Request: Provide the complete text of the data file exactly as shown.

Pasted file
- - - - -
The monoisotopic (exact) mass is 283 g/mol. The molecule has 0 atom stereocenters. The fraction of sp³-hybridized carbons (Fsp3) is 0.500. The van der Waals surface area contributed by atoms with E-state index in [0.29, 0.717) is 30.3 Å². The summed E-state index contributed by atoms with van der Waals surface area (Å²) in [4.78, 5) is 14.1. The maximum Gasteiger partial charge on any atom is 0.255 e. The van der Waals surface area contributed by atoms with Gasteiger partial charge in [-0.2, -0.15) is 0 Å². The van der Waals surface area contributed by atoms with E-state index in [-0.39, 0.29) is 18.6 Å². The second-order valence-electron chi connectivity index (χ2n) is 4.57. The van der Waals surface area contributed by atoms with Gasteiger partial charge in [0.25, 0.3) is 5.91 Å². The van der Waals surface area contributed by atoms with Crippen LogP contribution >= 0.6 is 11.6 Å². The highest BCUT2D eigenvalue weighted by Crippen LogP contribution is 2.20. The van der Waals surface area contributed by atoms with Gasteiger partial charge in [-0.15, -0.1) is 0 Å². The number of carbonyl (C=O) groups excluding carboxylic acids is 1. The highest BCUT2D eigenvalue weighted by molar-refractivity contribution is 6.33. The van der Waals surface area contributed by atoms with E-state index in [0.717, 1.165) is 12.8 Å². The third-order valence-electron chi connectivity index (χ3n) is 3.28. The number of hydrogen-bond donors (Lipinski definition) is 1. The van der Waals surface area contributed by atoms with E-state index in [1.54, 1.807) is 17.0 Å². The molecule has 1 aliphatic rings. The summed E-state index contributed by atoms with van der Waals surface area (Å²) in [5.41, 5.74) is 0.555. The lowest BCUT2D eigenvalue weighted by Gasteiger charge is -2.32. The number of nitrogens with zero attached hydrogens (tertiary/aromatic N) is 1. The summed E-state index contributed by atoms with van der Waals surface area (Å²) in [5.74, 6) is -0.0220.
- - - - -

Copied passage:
The monoisotopic (exact) mass is 283 g/mol. The molecule has 0 atom stereocenters. The fraction of sp³-hybridized carbons (Fsp3) is 0.500. The van der Waals surface area contributed by atoms with E-state index in [0.29, 0.717) is 30.3 Å². The summed E-state index contributed by atoms with van der Waals surface area (Å²) in [4.78, 5) is 14.1. The maximum Gasteiger partial charge on any atom is 0.255 e. The van der Waals surface area contributed by atoms with Gasteiger partial charge in [-0.2, -0.15) is 0 Å². The van der Waals surface area contributed by atoms with E-state index in [-0.39, 0.29) is 18.6 Å². The second-order valence-electron chi connectivity index (χ2n) is 4.57. The van der Waals surface area contributed by atoms with Gasteiger partial charge in [0.25, 0.3) is 5.91 Å². The van der Waals surface area contributed by atoms with Crippen LogP contribution >= 0.6 is 11.6 Å². The highest BCUT2D eigenvalue weighted by Crippen LogP contribution is 2.20. The van der Waals surface area contributed by atoms with Gasteiger partial charge in [-0.15, -0.1) is 0 Å². The number of carbonyl (C=O) groups excluding carboxylic acids is 1. The highest BCUT2D eigenvalue weighted by molar-refractivity contribution is 6.33. The van der Waals surface area contributed by atoms with E-state index in [0.717, 1.165) is 12.8 Å². The third-order valence-electron chi connectivity index (χ3n) is 3.28. The number of hydrogen-bond donors (Lipinski definition) is 1. The van der Waals surface area contributed by atoms with E-state index in [1.54, 1.807) is 17.0 Å². The molecule has 1 aliphatic rings. The summed E-state index contributed by atoms with van der Waals surface area (Å²) in [5.41, 5.74) is 0.555. The lowest BCUT2D eigenvalue weighted by Gasteiger charge is -2.32. The number of nitrogens with zero attached hydrogens (tertiary/aromatic N) is 1. The summed E-state index contributed by atoms with van der Waals surface area (Å²) in [5.74, 6) is -0.0220.